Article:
Blashill is aware Red Wings have to change their mix
Detroit — The Red Wings exited the playoffs early, and the nature of Jeff Blashill’s considerable tasks changed instantly to preparing for next season.
He will have some time off, but not now.
“That, for me, happens in the summer,” Blashill said, as he worked in his office a few yards down a hallway from the empty Wings dressing room.
“When you end out and other teams are playing, you should still be working.”
He must help hire three assistants, watch the playoffs, identify possible trade and free-agent acquisitions, conduct exhaustive reviews of each player on his roster, travel to see his former club, Grand Rapids, in the American Hockey League playoffs, and review planning for next season.
Blashill is clear about some central elements of his focus.
The changes that can be achieved in the coming months should result in a lineup in which players are more enthused about their specific roles, with the intention that improved performance will follow and result in less shuffling of forward lines and defensive pairs, like the nearly constant, mostly unsuccessful search for improvement that marked the past season.
“I would like to have a much better feel for what our lines are going to be,” he said.
“And part of that, and part of what we’ve talked about as a group, is constructing a roster where guys are excited about their roles. Guys that are third-line players are excited to be third-line players. Guys who are fourth-line players are excited to be that.
“And you have the right guys getting the right minutes in the top six.
“This year, we just had probably too many similar players that I don’t think we ever found the best combinations for.”
Wearing a gym suit and athletic shoes, for a half hour, Blashill discussed the state of affairs of the storied NHL franchise he inherited from Mike Babcock after a decade, 11 months ago.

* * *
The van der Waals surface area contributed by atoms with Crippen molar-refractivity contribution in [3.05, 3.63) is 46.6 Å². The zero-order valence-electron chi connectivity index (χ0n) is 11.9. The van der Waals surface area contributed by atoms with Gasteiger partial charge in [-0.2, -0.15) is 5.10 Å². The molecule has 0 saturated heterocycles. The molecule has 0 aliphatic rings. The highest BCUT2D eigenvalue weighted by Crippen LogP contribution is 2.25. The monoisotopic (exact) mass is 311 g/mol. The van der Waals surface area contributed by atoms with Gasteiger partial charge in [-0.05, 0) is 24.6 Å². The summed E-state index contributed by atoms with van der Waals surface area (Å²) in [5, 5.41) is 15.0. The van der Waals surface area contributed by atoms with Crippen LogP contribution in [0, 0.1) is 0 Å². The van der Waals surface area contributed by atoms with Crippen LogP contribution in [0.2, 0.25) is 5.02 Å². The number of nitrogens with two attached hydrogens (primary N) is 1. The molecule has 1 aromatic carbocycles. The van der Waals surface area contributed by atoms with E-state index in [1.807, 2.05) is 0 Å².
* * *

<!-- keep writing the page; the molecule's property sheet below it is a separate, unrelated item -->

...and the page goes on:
A lot to fix
The lineup ended up being a combination of aging stars, whose wear from long service suddenly seemed more evident, and young guys Blashill integrated more swiftly than his predecessor before making hard judgments about how to use them.
It never quite meshed.
A better performance might come through a more stable lineup, requiring some different personnel.
Is it possible, realistically, in one offseason?
Arguably, questions propound in a volume larger and more consequential than or any Wings coach in a quarter-century.
One issue Blashill said was whether the staff could improve.
The Red Wings announced Monday that goaltending coach Jim Bedard will not return and assistant Pat Ferschweiler will have other responsibilities. Assistant Tony Granato is the coach at Wisconsin.
Another issue is the roster.
“What players have we identified that we think can help take that next step and become go-to players?” he said. “What players can we potentially target to go out and get?
“I just know there’s no easy fix.
“To a large degree, our roster we have right now will have to play better to gain the traction we want.”
The players Blashill said were most affected by the lineup not knitting into a whole were Tomas Tatar and Gustav Nyquist.